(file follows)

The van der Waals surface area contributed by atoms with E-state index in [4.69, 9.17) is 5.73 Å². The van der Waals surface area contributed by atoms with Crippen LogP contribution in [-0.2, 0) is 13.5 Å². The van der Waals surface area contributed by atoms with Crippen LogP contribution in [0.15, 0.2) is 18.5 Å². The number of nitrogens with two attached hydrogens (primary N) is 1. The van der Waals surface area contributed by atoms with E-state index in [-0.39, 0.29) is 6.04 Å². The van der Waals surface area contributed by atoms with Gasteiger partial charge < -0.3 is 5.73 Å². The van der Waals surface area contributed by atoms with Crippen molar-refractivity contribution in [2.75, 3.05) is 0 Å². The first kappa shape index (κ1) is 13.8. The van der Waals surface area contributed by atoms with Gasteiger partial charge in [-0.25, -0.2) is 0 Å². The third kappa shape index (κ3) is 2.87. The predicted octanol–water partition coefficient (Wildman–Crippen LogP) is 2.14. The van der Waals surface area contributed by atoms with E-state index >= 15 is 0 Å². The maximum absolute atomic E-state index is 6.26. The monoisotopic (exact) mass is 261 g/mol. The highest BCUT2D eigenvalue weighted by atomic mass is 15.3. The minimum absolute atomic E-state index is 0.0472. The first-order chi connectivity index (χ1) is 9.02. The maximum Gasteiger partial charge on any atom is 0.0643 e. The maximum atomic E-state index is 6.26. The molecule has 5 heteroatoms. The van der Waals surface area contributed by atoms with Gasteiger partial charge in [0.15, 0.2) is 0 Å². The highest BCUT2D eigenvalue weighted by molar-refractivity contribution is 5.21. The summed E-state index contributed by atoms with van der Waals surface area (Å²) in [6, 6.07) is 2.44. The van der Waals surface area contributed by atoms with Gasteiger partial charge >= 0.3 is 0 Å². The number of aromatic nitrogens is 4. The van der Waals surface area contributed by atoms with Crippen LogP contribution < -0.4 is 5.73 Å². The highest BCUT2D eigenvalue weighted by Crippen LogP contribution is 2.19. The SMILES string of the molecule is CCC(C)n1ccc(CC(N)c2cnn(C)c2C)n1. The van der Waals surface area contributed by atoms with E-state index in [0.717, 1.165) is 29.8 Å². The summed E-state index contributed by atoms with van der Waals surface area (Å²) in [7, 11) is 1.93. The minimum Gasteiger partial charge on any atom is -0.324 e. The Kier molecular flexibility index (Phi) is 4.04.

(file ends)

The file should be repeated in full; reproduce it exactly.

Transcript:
The van der Waals surface area contributed by atoms with E-state index in [4.69, 9.17) is 5.73 Å². The van der Waals surface area contributed by atoms with Crippen LogP contribution in [-0.2, 0) is 13.5 Å². The van der Waals surface area contributed by atoms with Crippen LogP contribution in [0.15, 0.2) is 18.5 Å². The number of nitrogens with two attached hydrogens (primary N) is 1. The van der Waals surface area contributed by atoms with E-state index in [-0.39, 0.29) is 6.04 Å². The van der Waals surface area contributed by atoms with Gasteiger partial charge < -0.3 is 5.73 Å². The van der Waals surface area contributed by atoms with Crippen molar-refractivity contribution in [2.75, 3.05) is 0 Å². The first kappa shape index (κ1) is 13.8. The van der Waals surface area contributed by atoms with Gasteiger partial charge in [-0.25, -0.2) is 0 Å². The third kappa shape index (κ3) is 2.87. The predicted octanol–water partition coefficient (Wildman–Crippen LogP) is 2.14. The van der Waals surface area contributed by atoms with E-state index >= 15 is 0 Å². The maximum absolute atomic E-state index is 6.26. The monoisotopic (exact) mass is 261 g/mol. The highest BCUT2D eigenvalue weighted by atomic mass is 15.3. The minimum absolute atomic E-state index is 0.0472. The first-order chi connectivity index (χ1) is 9.02. The maximum Gasteiger partial charge on any atom is 0.0643 e. The maximum atomic E-state index is 6.26. The molecule has 5 heteroatoms. The van der Waals surface area contributed by atoms with Gasteiger partial charge in [0.15, 0.2) is 0 Å². The highest BCUT2D eigenvalue weighted by molar-refractivity contribution is 5.21. The summed E-state index contributed by atoms with van der Waals surface area (Å²) in [6, 6.07) is 2.44. The van der Waals surface area contributed by atoms with Gasteiger partial charge >= 0.3 is 0 Å². The number of aromatic nitrogens is 4. The van der Waals surface area contributed by atoms with Crippen LogP contribution < -0.4 is 5.73 Å². The highest BCUT2D eigenvalue weighted by Crippen LogP contribution is 2.19. The SMILES string of the molecule is CCC(C)n1ccc(CC(N)c2cnn(C)c2C)n1. The van der Waals surface area contributed by atoms with E-state index in [0.717, 1.165) is 29.8 Å². The summed E-state index contributed by atoms with van der Waals surface area (Å²) in [7, 11) is 1.93. The minimum Gasteiger partial charge on any atom is -0.324 e. The Kier molecular flexibility index (Phi) is 4.04.